May 15, 2011
In the last post on the tactical knife I mentioned a flashlight as an essential piece of equipment. Whether you’re travelling with the family or just out for a trip to the mall a flashlight like this can make the difference between being a victim or a survivor. Now that may sound like an exaggeration but hopefully you’ll see my point after you read this and watch the short video.
Most people think of a flashlight as a simple tool to light the way when the power goes out or any number of uses. In the world of defense it’s far more when your light is extremely bright and especially so when it has a strobe function.
Personal flashlights using recent circuitry innovations operate in several modes. The Hoyt HL-1 is one such light. The specifications and features for the light are listed below.
Aerospace-grade aluminum construction
Mil-Spec type III hard anodized Finish
Anti-scratch tempered glass lens
Shockproof high power LED
Waterproof double O-ring seals
Balanced, ergonomic design
Anti-roll flanged grip design
Serialized for positive ID
Diffused light bezel included
Crushproof, waterproof case included
Max Output: 155 Lumens
Min Output: 7 Lumens
Runtime (max output): 100 minutes
Runtime (min output): 100 hrs
Length: 5.9 inches
Weight: 6.9 oz
Battery: (2) 123a lithium
(4) Multi-function, application specific operational modes
Universal-Survival-Close Quarters Combat- Weapon/Nav
(5) Illumination modes
Low-High-Full Adjust-7Hz Strobe-SOS Strobe
Adjustable low light setting
Constant and Momentary On
Simple, Intuitive clickie switch
The information listed above sums up the abilities of the light in a literal sense but until you see the very very bright 155 lumen light in darkness you can’t really appreciate it. When used in strobe mode it’s especially impressive. Speaking of strobe lets take a look at a short movie I made. This was done in late afternoon on a cloudy day so it wasn’t even totally dark. One thing you’ll notice is the strobe seems to pause after a few flashes. This is a camera effect. The strobe is fast and constant when viewed with the human eye.
The Hoyt HL-1 comes in a thick black plastic case with foam lining. It’s waterproof and holds the light, four extra batteries and a diffusing lens which replaces the standard lense when you want to light up a wider area. This does reduce the “throw” or brightness and distance the light covers.
These are the four modes of operation:
Modes are controlled by the number of clicks specified in the instruction book which is to lengthy to list here. In spite of the long instructions it’s very simple to select the mode of choice. I keep mine in CQC or Close Quarters Combat. With one click you have the full power 155 lumen light with a double click activating the strobe. Two more clicks turns the light off. The weapon/nav function simply means it’s handheld or weapon mounted using the low power 7 lumen setting to navigate the landscape without letting everyone in the area know you’re there.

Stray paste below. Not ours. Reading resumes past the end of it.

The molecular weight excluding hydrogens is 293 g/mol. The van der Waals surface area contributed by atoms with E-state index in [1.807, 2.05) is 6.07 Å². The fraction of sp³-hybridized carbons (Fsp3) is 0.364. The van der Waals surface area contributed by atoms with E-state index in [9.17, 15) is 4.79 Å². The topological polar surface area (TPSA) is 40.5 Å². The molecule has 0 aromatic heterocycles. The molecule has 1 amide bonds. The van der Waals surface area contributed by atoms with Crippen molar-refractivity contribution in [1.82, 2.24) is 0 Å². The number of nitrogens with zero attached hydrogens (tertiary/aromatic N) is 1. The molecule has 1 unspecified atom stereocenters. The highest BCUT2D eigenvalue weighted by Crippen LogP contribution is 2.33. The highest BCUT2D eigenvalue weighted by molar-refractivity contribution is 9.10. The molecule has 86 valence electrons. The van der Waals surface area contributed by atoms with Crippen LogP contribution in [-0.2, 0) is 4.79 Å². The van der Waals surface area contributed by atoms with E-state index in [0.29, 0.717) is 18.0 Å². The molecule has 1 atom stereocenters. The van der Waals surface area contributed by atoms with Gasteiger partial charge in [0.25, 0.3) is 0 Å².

I imagine you see my point of the importance of a good flashlight with the strobe function. Pointing the light in an attackers face will blind and disorient them badly allowing you more time to draw your handgun or take whatever action you feel is needed.
One cautionary tail. When we first starting using strobe lights on our police units we found that a strobe operates on a frequency that will send an epileptic into a seizure. The first and last time this happened to me made the suspect hit the ground in a hurry. You don’t want to play with the light on strobe if a family member or friend is an epileptic!
I’ve owned many flashlights over the years. The first was state of the art in the mid 70’s which was a Mag-Lite with three D cell batteries. That was followed by the Streamlight SL-35. These lights served two purposes if you know what I mean:-) Jump forward to a few years ago to retirement and the search was on for a smaller handheld light that could be carried in a Galco mag pouch that held a spare magazine and a flashlight. I won’t bore you with a list of all the lights I tried but suffice it to say I’ve found a keeper in the Hoyt HL-1!
Mine is from the great folks at Mounts Plus!
Happy shooting and as always feel free to comment or ask questions you may have!